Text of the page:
Church Spending

Church finances are often a point of criticism. But should they be?

In thinking about church finances, it’s helpful to have a basic grasp of tools large organizations use to make complex decisions around investments and spending. In this presentation we look at one of those tools, the Analytic Hierarchy Process, and think about how organizations bring maturity to their decision making processes.

The important question to consider is, what methodologies are the church’s critics employing? And are those superior to frameworks like AHP?

Slides below:

Read more

Responding to the SL Tribune’s Mischaracterization of my Testimony on Conversion Therapy

A recent article in the Salt Lake Tribune unclearly characterized my comments to the Utah State Legislature on August 18 regarding conversion therapy. I would like to clarify them. While I oppose the current version of the conversion therapy rule, I do not support conversion therapy. As a therapist, I don’t believe changing sexual orientation is an appropriate goal in therapy. But I oppose the conversion therapy rule because not only does it forbid these kinds of attempts to change sexual orientation, but also brands a much broader range of interventions as “conversion therapy,” including assisting clients who wish to manage their sexual behaviors.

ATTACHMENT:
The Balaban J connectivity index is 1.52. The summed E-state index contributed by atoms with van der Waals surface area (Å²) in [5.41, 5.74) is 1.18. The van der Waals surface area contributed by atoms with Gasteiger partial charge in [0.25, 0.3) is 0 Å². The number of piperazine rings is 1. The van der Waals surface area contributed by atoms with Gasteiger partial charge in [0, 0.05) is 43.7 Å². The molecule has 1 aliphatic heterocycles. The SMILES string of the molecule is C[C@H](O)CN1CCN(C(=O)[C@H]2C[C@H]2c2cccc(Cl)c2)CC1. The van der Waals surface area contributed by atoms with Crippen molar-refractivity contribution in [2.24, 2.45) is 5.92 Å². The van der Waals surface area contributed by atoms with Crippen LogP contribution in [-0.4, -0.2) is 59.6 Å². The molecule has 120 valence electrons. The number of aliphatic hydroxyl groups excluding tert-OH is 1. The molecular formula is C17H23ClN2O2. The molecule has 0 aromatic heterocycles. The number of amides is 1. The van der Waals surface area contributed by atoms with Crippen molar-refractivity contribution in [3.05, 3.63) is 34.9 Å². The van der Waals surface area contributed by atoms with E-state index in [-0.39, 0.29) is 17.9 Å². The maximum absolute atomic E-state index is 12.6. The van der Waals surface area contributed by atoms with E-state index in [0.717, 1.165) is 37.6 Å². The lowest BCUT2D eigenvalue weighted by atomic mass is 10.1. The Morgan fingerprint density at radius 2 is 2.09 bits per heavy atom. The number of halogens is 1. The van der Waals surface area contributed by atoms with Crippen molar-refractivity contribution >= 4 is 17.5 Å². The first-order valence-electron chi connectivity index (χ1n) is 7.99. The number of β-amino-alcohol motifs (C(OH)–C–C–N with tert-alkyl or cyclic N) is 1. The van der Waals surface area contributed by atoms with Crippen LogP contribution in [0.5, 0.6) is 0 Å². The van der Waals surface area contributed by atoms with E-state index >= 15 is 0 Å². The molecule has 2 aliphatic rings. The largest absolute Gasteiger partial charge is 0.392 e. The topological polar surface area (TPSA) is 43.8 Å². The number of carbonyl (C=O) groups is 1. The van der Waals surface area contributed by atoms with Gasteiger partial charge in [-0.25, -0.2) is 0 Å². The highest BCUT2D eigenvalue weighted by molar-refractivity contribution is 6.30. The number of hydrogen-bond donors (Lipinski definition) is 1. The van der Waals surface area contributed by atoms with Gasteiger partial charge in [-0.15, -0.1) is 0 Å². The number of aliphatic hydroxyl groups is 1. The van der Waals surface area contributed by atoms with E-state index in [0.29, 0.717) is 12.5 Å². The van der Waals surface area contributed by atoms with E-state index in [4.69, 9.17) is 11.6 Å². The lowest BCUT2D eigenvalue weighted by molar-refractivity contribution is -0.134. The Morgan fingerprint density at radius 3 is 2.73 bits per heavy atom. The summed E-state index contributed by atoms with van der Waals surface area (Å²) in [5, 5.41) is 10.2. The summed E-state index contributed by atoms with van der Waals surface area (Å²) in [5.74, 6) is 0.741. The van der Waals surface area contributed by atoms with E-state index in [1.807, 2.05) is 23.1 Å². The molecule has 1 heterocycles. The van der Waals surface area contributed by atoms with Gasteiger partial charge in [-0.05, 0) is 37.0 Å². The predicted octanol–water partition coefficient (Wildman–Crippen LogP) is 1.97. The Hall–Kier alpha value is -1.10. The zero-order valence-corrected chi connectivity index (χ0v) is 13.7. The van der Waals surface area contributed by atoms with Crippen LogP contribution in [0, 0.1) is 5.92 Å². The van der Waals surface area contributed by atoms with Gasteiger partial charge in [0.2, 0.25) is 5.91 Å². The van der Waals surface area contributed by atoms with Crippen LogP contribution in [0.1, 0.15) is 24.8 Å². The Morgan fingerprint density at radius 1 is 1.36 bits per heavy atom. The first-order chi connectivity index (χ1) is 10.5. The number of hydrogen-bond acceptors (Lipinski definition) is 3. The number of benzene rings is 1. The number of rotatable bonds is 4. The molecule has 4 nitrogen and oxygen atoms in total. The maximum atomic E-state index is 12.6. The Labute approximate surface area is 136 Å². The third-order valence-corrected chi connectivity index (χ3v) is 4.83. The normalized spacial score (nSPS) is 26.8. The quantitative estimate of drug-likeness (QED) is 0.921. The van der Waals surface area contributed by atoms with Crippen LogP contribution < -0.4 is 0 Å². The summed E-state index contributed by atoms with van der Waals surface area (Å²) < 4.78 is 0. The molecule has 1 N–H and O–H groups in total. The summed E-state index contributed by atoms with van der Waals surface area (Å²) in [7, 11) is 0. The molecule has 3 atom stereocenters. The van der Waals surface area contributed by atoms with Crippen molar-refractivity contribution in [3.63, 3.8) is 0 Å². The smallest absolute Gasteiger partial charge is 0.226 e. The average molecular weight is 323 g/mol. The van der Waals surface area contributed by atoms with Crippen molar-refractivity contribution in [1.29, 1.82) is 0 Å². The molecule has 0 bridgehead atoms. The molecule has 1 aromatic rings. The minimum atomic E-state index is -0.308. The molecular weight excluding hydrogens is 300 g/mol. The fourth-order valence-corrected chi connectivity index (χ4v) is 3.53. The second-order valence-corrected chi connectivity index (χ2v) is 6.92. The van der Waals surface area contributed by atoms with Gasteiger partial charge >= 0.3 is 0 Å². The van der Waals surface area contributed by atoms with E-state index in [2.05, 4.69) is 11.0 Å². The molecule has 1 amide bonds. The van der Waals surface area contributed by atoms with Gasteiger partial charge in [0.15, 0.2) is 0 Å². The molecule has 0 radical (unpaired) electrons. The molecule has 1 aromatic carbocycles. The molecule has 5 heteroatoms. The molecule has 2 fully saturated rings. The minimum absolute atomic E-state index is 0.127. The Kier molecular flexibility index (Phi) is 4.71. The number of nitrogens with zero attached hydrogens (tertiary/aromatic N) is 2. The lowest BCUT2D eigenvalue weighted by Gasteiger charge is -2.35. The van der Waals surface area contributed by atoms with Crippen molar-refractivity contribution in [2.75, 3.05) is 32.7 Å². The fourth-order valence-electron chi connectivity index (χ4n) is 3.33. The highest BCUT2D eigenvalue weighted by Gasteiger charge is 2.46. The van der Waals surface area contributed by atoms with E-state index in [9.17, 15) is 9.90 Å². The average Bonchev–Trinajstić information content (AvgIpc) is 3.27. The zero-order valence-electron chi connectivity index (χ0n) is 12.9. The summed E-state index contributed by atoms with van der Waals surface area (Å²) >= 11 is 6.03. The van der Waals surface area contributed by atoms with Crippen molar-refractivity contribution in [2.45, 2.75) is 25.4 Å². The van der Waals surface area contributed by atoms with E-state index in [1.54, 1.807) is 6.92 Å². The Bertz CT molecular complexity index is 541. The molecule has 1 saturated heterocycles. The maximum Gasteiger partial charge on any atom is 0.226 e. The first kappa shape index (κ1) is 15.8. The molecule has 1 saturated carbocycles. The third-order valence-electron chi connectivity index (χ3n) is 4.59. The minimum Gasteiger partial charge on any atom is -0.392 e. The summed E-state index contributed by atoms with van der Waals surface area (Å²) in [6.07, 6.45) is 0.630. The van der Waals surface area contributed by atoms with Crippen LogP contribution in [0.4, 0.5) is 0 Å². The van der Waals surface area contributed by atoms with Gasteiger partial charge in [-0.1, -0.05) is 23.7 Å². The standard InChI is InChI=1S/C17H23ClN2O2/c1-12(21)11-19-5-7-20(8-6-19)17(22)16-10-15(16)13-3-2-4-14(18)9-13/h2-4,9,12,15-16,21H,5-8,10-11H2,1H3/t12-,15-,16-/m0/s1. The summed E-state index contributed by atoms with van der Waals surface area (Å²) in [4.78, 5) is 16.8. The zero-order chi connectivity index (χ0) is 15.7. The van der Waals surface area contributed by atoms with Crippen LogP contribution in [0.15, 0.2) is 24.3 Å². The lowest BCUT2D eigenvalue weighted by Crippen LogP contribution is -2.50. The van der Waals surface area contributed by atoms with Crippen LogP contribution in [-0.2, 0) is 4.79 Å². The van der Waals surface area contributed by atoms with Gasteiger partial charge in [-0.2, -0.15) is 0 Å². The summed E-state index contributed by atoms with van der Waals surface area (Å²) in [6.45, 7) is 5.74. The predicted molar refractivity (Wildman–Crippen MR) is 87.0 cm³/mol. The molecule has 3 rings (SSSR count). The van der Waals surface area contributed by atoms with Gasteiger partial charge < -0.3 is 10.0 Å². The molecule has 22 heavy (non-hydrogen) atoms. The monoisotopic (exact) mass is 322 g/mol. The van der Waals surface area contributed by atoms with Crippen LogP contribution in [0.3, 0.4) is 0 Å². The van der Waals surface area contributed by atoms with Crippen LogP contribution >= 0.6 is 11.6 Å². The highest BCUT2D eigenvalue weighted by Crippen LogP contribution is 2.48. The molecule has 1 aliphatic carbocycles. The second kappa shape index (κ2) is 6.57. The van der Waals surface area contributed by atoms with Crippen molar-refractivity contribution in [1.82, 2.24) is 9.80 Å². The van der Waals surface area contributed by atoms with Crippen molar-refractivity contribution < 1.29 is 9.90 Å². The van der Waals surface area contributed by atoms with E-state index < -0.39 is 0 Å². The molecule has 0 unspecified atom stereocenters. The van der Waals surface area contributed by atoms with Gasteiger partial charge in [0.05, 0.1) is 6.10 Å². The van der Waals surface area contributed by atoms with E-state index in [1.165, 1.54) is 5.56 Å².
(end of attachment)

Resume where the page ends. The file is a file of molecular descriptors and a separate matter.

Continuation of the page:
Read more

On Informed Consent

I consented to be baptized a Latter-day Saint at the age of 8, and my basic understanding was that everyone was doing it, so I may as well too. Plus, a girl I had a crush on was baptized, so I didn’t want to feel left out of that club.

There are a lot of things I was not informed about when I gave my consent at the age of 8, and I’ll offer a list of some of them here.

Read more

A God of Order in a World of Chaos

Why are we here?

There are many answers to that question, even among groups of people who hold the same religious beliefs.

But a good representative statement from Evangelical Christianity is found in pastor Rick Warren’s best-selling book The Purpose-Driven Life:

The purpose of your life is far greater than your own personal fulfillment, your peace of mind, or even your happiness. It’s far greater than your family, your career, or even your wildest dreams and ambitions. If you want to know why you were placed on this planet, you must begin with God. You were born by his purpose and for his purpose.